The Irish Terrier, also known as the Irish Red Terrier, is an admired breed of medium-sized dog that originated in Ireland. It belongs to the terrier breed family which is remarkable for their distinct personality and excellent hunting skills. Irish Terriers have been bred to become vermin killers. Their thick, rough-looking double coat is wiry outside and soft underneath. Coat colors usually include solid red, red wheaten, golden red, or wheaten.
Height and Weight
Both the male and female members of the Irish Terrier breed normally stand a height of about 18 in at the withers, and weigh between 25 to 27 lbs.
Irish Terriers, in general, are energetic, adventurous, and courageous dogs. They are loyal, affectionate, and sweet toward their family owners. The breed also makes very entertaining companions. Irish Terriers are bold, inquisitive, and intelligent. They are easy to train and are very playful. Because of their strong protective instincts, the breed requires an owner who is dominant, firm yet gentle in their leadership approach. Early socialization is also necessary to keep them stable-minded. Irish Terriers tend to be quite difficult to housebreak, and are rarely trusted around small, non-canine animals. Additionally, the breed has the tendency to explore and chase anything that seems to move, so handlers have keep them from running off-leash in an open, unsafe place.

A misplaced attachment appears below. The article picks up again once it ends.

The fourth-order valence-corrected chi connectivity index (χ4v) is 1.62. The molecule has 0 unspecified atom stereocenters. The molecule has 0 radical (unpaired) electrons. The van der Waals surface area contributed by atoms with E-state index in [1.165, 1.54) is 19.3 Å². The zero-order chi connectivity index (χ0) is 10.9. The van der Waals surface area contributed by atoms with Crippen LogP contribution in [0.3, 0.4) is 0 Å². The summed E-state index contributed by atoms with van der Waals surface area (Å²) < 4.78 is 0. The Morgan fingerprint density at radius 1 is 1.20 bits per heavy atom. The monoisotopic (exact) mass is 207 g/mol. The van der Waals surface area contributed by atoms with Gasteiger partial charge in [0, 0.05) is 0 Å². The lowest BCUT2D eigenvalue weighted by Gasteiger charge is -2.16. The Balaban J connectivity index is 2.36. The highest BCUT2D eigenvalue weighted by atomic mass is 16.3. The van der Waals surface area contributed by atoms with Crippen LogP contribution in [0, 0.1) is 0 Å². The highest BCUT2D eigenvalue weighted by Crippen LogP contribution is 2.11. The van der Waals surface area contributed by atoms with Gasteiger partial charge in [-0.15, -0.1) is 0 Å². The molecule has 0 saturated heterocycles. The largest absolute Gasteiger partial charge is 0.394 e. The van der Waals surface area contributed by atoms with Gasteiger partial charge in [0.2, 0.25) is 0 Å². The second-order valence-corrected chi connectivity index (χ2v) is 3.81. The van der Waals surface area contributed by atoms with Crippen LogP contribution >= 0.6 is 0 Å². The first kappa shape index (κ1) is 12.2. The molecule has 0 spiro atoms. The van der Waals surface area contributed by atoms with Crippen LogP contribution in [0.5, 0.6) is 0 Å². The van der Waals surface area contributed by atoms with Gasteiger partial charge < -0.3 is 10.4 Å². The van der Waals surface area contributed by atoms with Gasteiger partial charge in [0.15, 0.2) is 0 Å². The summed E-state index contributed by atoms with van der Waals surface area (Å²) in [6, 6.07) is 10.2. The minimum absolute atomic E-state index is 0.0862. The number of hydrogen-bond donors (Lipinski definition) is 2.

Irish Terriers have moderate grooming needs. Their wiry coat does not shed but needs to be stripped out at least twice a year to get rid of their dead hair. Clipping their coat is not adisable since it could ruin its coarse texture that protects them from dirt. Bathe sessions may also only be done not too frequently to preserve its sheen.
Members of the Irish Terrier breed are generally healthy. In fact, they have an average life span of 13 to 14 years. Nevertheless, like any other canine, they are also known to be plagued by a few health issues. These include cataracts, hip dysplasia, hyperkeratosis, and hypothyroidism.
Irish Terriers typically make excellent apartment dogs. They are relatively active indoors, though can be readily relaxes if given ample exercise every day. The breed is equally adaptable to country-living. Because they like to chase small pets, handlers are advised not to let the dogs to exercise off-leash or explore in an open area. Irish Terriers have exercise requirements that could be met through daily long walks, at the very least.